September 3, 2004  


SULI Students Celebrate a Summer of Physics

By Shawne Neeper

SLAC students in the DOE’s Summer Undergraduate Laboratory Internship (SULI) program celebrated the close of their eight-week experience in hands-on research with hamburgers and sunshine at the Sector 6 picnic area on August 13. The 25 physics and engineering undergraduates received their SULI certificates with a word and a handshake. Each took a photo with his or her SLAC mentor, to commemorate a summer filled with scientific and social adventures.

SULI interns (left to right) Joseph Piacentine, Kevin Reynolds and Rebekah Schiller with SULI Program Director Roberto Vega. (Photo by Diana Rogers)

The luncheon concluded with the presentation of the 10th annual Ernest Coleman Award for Scholarship and Citizenship. The award is named for SLAC physicist Ernest Coleman, who helped develop the SLAC Summer Science Program—a predecessor to SULI—to encourage minority and less-advantaged students to pursue science careers. This year’s interns nominated their peer Kevin Reynolds,  for his enthusiasm and hard work with his mentor, x-ray spectroscopist Uwe Bergmann (SSRL).

To help Bergmann evaluate new equipment from different vendors, Reynolds set up lasers and performed experiments comparing spectrograph mirrors on the SSRL floor. The mirrors will be used in novel x-ray techniques to study light elements including water and protein catalysts. “It was extremely useful,” Bergmann said. “We have now made a large order of mirrors based on his analysis.” This fall, Reynolds is entering his sophomore year at Norfolk University.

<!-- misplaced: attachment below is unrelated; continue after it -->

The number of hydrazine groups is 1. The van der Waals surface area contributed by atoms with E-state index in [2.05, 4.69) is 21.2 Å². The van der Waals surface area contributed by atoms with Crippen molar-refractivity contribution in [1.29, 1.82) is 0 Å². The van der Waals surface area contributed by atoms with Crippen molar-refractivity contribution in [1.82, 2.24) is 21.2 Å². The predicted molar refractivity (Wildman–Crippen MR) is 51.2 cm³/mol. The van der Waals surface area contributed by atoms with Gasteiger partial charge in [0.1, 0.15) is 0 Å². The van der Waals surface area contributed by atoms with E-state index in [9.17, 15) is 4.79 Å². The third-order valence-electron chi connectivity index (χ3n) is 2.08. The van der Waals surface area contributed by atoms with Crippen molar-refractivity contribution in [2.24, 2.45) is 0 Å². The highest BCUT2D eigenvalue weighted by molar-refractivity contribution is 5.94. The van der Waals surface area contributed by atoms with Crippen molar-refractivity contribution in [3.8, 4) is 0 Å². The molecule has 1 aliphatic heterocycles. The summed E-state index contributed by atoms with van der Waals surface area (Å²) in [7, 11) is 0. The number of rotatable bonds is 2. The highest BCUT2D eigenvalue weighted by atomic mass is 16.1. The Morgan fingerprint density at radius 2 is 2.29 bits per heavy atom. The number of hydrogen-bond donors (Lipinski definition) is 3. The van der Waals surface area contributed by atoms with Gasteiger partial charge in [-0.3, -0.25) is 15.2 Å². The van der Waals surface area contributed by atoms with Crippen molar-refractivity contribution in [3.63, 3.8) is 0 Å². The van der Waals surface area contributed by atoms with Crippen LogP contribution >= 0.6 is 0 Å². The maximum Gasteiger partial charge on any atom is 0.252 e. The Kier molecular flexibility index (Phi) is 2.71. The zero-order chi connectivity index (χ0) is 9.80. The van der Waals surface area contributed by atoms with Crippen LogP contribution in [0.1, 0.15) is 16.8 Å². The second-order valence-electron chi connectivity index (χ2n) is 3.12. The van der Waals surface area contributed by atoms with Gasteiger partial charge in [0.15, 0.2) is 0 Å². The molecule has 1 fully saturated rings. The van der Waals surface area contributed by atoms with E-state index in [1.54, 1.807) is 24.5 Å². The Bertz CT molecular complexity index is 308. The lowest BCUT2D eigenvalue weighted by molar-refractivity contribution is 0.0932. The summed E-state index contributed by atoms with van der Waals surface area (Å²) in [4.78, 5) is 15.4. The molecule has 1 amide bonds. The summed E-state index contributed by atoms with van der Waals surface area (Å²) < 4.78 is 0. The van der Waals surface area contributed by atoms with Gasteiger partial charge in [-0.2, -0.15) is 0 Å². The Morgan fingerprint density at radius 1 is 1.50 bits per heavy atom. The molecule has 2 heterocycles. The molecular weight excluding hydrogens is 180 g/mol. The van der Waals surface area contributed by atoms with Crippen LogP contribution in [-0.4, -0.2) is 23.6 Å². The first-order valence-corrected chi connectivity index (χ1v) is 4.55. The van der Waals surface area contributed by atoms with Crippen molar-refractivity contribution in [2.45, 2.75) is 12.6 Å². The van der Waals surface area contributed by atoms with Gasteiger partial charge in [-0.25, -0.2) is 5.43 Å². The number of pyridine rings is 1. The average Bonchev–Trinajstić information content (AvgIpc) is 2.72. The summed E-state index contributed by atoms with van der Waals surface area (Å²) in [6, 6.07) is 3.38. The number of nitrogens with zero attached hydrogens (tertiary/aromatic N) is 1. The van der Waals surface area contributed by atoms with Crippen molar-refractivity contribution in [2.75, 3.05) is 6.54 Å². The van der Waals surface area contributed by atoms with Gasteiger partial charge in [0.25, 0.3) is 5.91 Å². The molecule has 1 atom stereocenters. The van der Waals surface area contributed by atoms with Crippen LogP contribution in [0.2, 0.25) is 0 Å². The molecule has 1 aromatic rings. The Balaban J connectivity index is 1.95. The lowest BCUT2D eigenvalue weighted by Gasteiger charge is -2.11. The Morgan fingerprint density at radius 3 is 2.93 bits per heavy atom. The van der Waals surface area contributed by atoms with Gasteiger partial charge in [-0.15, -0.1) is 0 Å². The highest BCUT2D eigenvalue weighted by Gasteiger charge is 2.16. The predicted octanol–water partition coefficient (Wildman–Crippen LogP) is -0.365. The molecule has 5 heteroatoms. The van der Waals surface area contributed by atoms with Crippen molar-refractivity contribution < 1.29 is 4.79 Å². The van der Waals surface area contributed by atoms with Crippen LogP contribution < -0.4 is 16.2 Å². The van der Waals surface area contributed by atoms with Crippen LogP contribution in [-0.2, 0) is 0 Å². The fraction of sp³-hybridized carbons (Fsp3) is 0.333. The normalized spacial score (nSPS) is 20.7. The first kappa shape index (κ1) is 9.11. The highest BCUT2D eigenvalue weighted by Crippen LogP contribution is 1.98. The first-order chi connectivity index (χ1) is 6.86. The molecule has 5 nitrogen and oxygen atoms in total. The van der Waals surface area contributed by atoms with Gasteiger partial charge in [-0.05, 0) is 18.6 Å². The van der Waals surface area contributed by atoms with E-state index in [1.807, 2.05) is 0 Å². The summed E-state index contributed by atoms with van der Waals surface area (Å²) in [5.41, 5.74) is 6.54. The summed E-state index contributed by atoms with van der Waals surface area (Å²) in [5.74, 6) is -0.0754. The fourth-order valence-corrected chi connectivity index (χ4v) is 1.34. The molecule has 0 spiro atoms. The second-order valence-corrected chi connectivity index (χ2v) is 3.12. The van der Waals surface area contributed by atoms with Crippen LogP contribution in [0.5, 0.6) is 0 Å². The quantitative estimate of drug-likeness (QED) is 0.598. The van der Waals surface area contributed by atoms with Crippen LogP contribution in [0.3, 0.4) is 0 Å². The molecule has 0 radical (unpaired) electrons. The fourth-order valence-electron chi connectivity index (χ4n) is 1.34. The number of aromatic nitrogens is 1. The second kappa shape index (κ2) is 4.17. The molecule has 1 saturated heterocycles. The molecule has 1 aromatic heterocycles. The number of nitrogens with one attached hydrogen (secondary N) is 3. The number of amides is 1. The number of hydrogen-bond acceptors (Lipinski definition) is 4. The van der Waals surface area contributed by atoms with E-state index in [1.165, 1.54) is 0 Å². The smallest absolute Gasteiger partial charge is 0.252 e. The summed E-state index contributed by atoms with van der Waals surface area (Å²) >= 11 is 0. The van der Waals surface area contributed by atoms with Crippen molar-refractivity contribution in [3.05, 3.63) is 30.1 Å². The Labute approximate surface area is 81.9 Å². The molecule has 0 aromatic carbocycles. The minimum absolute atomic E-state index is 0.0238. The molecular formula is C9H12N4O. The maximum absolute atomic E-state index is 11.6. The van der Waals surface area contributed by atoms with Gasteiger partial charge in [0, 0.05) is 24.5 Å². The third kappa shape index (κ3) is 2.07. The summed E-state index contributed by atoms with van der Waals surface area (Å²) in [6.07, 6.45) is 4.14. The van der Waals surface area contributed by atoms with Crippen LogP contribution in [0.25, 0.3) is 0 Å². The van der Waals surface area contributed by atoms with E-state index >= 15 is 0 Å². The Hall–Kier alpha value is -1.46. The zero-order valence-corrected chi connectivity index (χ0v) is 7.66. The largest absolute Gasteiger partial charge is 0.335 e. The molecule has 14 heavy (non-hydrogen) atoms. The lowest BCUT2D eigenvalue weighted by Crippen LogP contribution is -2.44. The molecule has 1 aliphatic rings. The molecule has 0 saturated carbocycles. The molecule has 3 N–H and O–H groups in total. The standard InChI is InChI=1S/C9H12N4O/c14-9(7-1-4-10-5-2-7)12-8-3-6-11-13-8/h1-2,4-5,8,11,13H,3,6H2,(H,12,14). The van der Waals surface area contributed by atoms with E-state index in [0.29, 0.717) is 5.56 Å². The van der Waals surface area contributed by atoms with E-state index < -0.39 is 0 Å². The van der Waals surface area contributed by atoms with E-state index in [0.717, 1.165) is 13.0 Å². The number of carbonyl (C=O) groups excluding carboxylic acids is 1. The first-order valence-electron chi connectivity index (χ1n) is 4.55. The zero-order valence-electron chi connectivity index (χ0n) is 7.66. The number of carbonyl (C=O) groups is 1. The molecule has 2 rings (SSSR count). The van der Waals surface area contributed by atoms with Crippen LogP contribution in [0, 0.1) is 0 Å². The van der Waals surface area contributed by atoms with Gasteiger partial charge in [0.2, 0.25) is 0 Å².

Reynolds and the other students presented their projects as papers and 20-minute talks, in the days leading up to their closing picnic.

“This year’s students really got to work fast, and seemed to get a lot out of their summer here,” said SULI Program Manager Helen Quinn (THP). “About half of them were able to stay on an extra week after the official program end, a possibility we have been able to offer only in the last two years. The program is all too short for most projects, so the extra week is appreciated by both students and mentors.”

During their stay at SLAC, the students lived in a cooperative house on Stanford University’s fraternity row with SULI Program Director Roberto Vega (THP). On summer leave from Southern Methodist University in Dallas, Vega pursued Higgs phenomenology by day and addressed student needs—from fielding physics questions to promoting kitchen clean up—by night.

Shown left to right: Roberto Vega (THP) and Jonathan Dorfan (DO) present SULI intern Kevin Reynolds with the Ernest Coleman award. (Photo by Diana Rogers)

“It’s fun,” Vega said. “It’s challenging.” He arranged talks by SLAC physicists each week, and organized SULI field trips to Lick Observatory, the Stanford Medical School MRI facility and the Stanford physics department. He also encouraged an informal SULI social calendar of impromptu outings to local salsa clubs and weekend climbing expeditions.

The SULI program provides science and engineering internship opportunities at twelve DOE facilities. A tour last summer made SLAC the first choice of 27-year old Chico State University senior Joe Piacentine (KIPAC). “I wanted to explore what graduate school might be like,” he said, “and explore astrophysics or particle physics.” This summer, Piacentine learned to use custom software to analyze the telescope data for objects that had not been seen before, and ascertain which were likely to be clusters of galaxies.

“This has really gotten me excited about going to graduate school,” said Rebekah Schiller (SCS), who will be a senior at Oglethorpe University this fall. During a SULI field trip to the Stanford University physics department, Schiller accepted an invitation to share a day in the life of a physics graduate student. She spent a day learning about a thesis project and helped solder research equipment.

The SULI interns have now returned to their colleges, hopefully with new inspiration and aspirations.

For more information on the program, see:




The Stanford Linear Accelerator Center is managed by Stanford University for the US Department of Energy

Last update Thursday September 02, 2004 by Emily Ball